Apple's Future in Smart Phones - Part I

Apple is the clear leader in today’s consumer smart phone market. Research in Motion leads the commercial market. I am going to make the case that a few years from now, they will have a single digit market share. They will turn into a Performance Leader, a small high-priced competitor in the market. This position will be similar to the one Apple holds today in the personal computer market. It appears that Apple is following the same pathway it followed in the personal computer market. Perhaps a bit of history is helpful here.

The business model of Apple differed from that of the PC. Apple was not the first personal computer, but it was, by far, the best. And, it got paid for being the best. Apple really created the mass market for personal computers. It had a huge percentage of the marketplace by the time 1981 rolled around and IBM introduced the PC. Apple controlled both the hardware and the software for its personal computer products. On the PC side, Microsoft’s Windows controlled the software, while a large number of companies became hardware producers for the Windows operating system. In the early years of the personal computer, the hardware was far more expensive than the software.

The PC market had a great deal more competition…and cost/price reductions. Apple prevented any other hardware producer from copying its products. There was at least one company who tried, Franklin Computer. But Apple killed them off in the mid-1980s. From that point on, there were no clone producers of Apple machines. The picture was very different on the IBM/Microsoft side. IBM found itself facing many competitors. Most of those competitors we called “clones.” Dell was one of those clones. This large number of hardware competitors reduced the cost of hardware drastically during the late 80s and through the 90s. (See “Audio Tip #196: Why Economies of Scales Exist” on The source of much of the cost of the hardware for a personal computer shifted to the Intel or AMD chips embedded in the hardware. Still, AMD constantly challenged Intel, so Intel had to reduce its prices in order to maintain its very high market shares in chips. All of this intense competition reduced the cost of hardware until today the software costs as much as the hardware. Competition forced hardware components and prices down to such an extent that the PC platform had significant price advantages over the Macintosh/Apple platform. Apple was pushed into a high-cost/high-priced hardware position.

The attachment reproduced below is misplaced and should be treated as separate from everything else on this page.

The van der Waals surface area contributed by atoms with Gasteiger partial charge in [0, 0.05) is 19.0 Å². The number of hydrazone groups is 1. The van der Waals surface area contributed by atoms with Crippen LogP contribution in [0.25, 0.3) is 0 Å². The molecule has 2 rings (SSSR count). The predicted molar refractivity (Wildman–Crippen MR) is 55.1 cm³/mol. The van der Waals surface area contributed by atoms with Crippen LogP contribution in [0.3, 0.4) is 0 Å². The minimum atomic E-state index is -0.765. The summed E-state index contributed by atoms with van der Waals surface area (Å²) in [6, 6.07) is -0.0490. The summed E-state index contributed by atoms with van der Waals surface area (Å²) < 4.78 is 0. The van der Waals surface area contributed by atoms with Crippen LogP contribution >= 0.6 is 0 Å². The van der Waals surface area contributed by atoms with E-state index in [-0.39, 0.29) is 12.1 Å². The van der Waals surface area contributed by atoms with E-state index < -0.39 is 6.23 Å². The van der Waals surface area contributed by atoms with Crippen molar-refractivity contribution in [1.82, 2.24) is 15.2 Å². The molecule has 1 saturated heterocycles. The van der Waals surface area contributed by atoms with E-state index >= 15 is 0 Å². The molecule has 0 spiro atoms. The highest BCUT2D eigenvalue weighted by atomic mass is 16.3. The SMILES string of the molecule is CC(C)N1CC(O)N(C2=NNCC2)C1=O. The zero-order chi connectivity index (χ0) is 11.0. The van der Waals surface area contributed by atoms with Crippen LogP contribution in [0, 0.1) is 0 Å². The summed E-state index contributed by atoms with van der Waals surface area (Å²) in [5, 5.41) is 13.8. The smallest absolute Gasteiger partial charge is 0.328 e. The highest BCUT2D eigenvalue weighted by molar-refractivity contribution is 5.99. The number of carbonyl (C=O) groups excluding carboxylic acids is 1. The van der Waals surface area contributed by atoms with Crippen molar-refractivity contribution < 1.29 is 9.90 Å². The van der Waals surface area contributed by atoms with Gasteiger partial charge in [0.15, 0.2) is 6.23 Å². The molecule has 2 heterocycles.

The competition in software was much less pronounced. It has only been in the last few years that Microsoft has had to respond to lower cost competition from Linux and Google. These lower cost competitors have had an impact on Microsoft’s prices, but nothing like the impact that the hardware competition had in reducing the price of hardware. The mass market followed the lower priced PC market. Apple today produces a marvelous machine. It has rabid and loyal fans. It also has high prices and a single digit share of the personal computer market. Were it not for the genius of Steve Jobs and his cohorts at Apple inventing new products with higher margins, Apple would be struggling today, much as it was before Steve Jobs returned to the company. It wouldn’t make a lot of money in the personal computer industry because the industry Standard Leaders, the PC producers, are so cost effective, and so much lower in price, than is Apple.

In Part II, we will see how this same pattern is playing out in the smart phone market.

Thursday, September 16, 2010

Discounts - Much Greater Than Most Assume

Recently, we did an extensive analysis of various forms of price reductions and discounts. In particular, we were interested in seeing how big discounts tended to be. Across roughly 850 instances of discounts, we found that the median discount was 25%. 75% of all discounts were 10% or greater.

Discounts in distressed markets are often much higher. Numerous examples reside in Florida condominiums. This market grew far too fast for demand and then collapsed quickly. Retail prices for condominiums there have fallen from 30% to 40% off their peak prices. If you are a big buyer, one capable of doing a bulk purchase, discounts are even larger. In one example, a condominium project had a cost of $340 per square foot to build. The complex had 375 luxury units which sat in bankruptcy. A developer bought 165 units at an auction sale at a price of $126 a square foot. That works out to a 63% discount on the cost of new building. (See Price)

For comparison purposes, the median customer who is able to purchase a large package of a product buys that product at a discount of about 30% off of the retail price. 75% of these types of purchases have discount equal to or greater than 20%.

Tuesday, September 14, 2010

Service Levels Go Up, Not Down, in Hostility

A market in overcapacity is hostile. Surprisingly, in a hostile market service levels to customers go up, not down. (See “Video #36: Probable Priorities for Innovation in Hostile Markets” on The airline industry is an example. The airline industry has been hostile virtually from the day it was deregulated in 1978 until today. During that time, the industry has made great strides in reducing its costs and increasing its service levels at the same time.